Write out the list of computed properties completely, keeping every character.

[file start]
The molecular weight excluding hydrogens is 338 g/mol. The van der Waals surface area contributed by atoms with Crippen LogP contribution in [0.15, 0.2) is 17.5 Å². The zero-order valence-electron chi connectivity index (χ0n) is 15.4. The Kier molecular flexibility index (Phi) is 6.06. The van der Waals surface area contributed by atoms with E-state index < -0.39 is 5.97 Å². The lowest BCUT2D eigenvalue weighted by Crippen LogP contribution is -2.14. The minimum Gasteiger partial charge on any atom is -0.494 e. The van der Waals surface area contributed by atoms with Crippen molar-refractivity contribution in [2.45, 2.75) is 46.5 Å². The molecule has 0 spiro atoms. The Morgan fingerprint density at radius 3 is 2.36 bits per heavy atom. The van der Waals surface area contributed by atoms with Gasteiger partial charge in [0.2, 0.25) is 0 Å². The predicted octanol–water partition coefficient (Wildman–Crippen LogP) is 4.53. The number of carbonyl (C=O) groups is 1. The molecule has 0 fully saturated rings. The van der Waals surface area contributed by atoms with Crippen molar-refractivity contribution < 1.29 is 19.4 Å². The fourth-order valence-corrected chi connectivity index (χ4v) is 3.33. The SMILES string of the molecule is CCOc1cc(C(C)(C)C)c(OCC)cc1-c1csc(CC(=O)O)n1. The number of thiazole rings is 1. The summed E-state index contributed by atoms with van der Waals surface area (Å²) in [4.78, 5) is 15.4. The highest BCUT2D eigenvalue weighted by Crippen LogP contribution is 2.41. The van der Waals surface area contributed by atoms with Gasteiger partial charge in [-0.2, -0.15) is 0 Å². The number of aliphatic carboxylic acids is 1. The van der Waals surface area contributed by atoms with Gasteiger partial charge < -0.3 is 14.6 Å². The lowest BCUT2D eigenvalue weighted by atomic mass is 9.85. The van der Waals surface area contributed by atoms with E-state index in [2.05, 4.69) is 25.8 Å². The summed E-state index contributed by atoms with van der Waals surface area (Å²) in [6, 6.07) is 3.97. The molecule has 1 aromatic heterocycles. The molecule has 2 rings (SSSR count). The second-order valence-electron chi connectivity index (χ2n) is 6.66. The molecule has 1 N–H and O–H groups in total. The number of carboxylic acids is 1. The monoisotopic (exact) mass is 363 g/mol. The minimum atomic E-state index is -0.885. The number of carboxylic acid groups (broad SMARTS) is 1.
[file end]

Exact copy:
The molecular weight excluding hydrogens is 338 g/mol. The van der Waals surface area contributed by atoms with Crippen LogP contribution in [0.15, 0.2) is 17.5 Å². The zero-order valence-electron chi connectivity index (χ0n) is 15.4. The Kier molecular flexibility index (Phi) is 6.06. The van der Waals surface area contributed by atoms with E-state index < -0.39 is 5.97 Å². The lowest BCUT2D eigenvalue weighted by Crippen LogP contribution is -2.14. The minimum Gasteiger partial charge on any atom is -0.494 e. The van der Waals surface area contributed by atoms with Crippen molar-refractivity contribution in [2.45, 2.75) is 46.5 Å². The molecule has 0 spiro atoms. The Morgan fingerprint density at radius 3 is 2.36 bits per heavy atom. The van der Waals surface area contributed by atoms with Gasteiger partial charge in [0.2, 0.25) is 0 Å². The predicted octanol–water partition coefficient (Wildman–Crippen LogP) is 4.53. The number of carbonyl (C=O) groups is 1. The molecule has 0 fully saturated rings. The van der Waals surface area contributed by atoms with Crippen molar-refractivity contribution < 1.29 is 19.4 Å². The fourth-order valence-corrected chi connectivity index (χ4v) is 3.33. The SMILES string of the molecule is CCOc1cc(C(C)(C)C)c(OCC)cc1-c1csc(CC(=O)O)n1. The number of thiazole rings is 1. The summed E-state index contributed by atoms with van der Waals surface area (Å²) in [4.78, 5) is 15.4. The highest BCUT2D eigenvalue weighted by Crippen LogP contribution is 2.41. The van der Waals surface area contributed by atoms with Gasteiger partial charge in [-0.2, -0.15) is 0 Å². The number of aliphatic carboxylic acids is 1. The van der Waals surface area contributed by atoms with Gasteiger partial charge < -0.3 is 14.6 Å². The lowest BCUT2D eigenvalue weighted by atomic mass is 9.85. The van der Waals surface area contributed by atoms with E-state index in [2.05, 4.69) is 25.8 Å². The summed E-state index contributed by atoms with van der Waals surface area (Å²) in [6, 6.07) is 3.97. The molecule has 1 aromatic heterocycles. The molecule has 2 rings (SSSR count). The second-order valence-electron chi connectivity index (χ2n) is 6.66. The molecule has 1 N–H and O–H groups in total. The number of carboxylic acids is 1. The monoisotopic (exact) mass is 363 g/mol. The minimum atomic E-state index is -0.885. The number of carboxylic acid groups (broad SMARTS) is 1.